Wed, Feb 16, 2005 - Page 5 News List

Concessions for N Korea shelved

NO REWARD Saying N Korea shouldn't be rewarded for `causing difficulties,' US officials said aid to the regime would be axed and illegal activities would be monitored


The US has ruled out economic concessions to woo North Korea back into negotiations to halt its nuclear weapons program and said it was keeping a close watch on illegal activities by the Pyongyang government.

As Secretary of State Condoleezza Rice continued consultations Monday with negotiating partners, State Department spokesman Richard Boucher said all the partners agreed "the North Koreans should not be rewarded for causing difficulties in the reconvening of the talks."

At the same time, he said US law enforcement agencies were working with other governments to try to counter illicit international activities by North Korea.

The pressure tactic, he said, includes tracking narcotics and smuggling activities, counterfeiting and proliferation of weapons technology.

"We have been aware for some time of North Korea's illicit activities," he said. "They have been a concern to the United States and other nations for decades."

White House spokesman Scott McClellan declined, meanwhile, to say whether the US was consulting with its Asian friends to mount a quarantine against North Korea.

But, he said, "we have an obligation to help protect our allies. We have an obligation to protect our respective economies."

The latest ally to consult with Rice, South Korean Foreign Minister Ban Ki-moon, asserted North Korea may be bluffing in claiming to have nuclear weapons.

He urged North Korea to resume negotiations "as a responsible member of the international community."

After meeting with Rice, the South Korean minister told reporters they had reconfirmed the importance of a peaceful resolution of the North Korean nuclear issue through talks jointly with the US, South Korea, Japan, China and Russia.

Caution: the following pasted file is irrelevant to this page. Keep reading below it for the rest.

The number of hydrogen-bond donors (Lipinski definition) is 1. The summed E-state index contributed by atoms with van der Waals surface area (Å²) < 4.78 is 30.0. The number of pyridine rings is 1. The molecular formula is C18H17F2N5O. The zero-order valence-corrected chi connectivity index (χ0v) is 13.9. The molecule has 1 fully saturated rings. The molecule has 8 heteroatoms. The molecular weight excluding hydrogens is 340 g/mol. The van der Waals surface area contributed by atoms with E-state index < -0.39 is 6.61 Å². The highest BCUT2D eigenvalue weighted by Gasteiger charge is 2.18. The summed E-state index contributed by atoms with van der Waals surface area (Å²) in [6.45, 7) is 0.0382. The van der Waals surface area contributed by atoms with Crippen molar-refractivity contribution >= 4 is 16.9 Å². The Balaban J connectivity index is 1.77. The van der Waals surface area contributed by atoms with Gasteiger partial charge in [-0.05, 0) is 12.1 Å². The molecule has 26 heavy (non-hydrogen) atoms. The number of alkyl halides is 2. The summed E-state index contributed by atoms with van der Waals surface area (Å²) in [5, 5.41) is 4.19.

North Korea is demanding one-on-one negotiations with the US. It said it was suspending the six-party talks indefinitely and announced it had produced nuclear weapons.

The last round was held last June and ended with a decision to meet again in September. But there have been no further negotiations.

"We agreed to intensify our efforts among the parties concerned," Ban said. Rice made no statement.

South Korea and Japan have been inclined to try conciliation toward the Pyongyang regime, but the Bush administration is holding out for a decision to halt nuclear weapons production before Asian allies begin giving North Korea civilian electric power and other economic benefits.

As they sat on opposite sides of a working fireplace in Rice's State Department office, having their pictures taken, Ban remarked on Seoul's close relationship with the US. Similarly, Rice said the two sides have a "very, very strong friendship and alliance."

There was no hint of differences below the surface on how to approach North Korea.

With talks in suspension since last June, and North Korea now saying the break will last indefinitely, South Korea and Japan, which sends a delegation to Washington on Saturday, are hoping for agreement with the US on a productive way to proceed.

In Seoul earlier, Unification Minister Chung Dong-young noted North Korea has yet to conduct a nuclear test, unlike other nuclear powers such as India and Pakistan.

"I believe it is early for us to call the North a nuclear state," when it has not been independently confirmed, Chung said in a speech to parliament.

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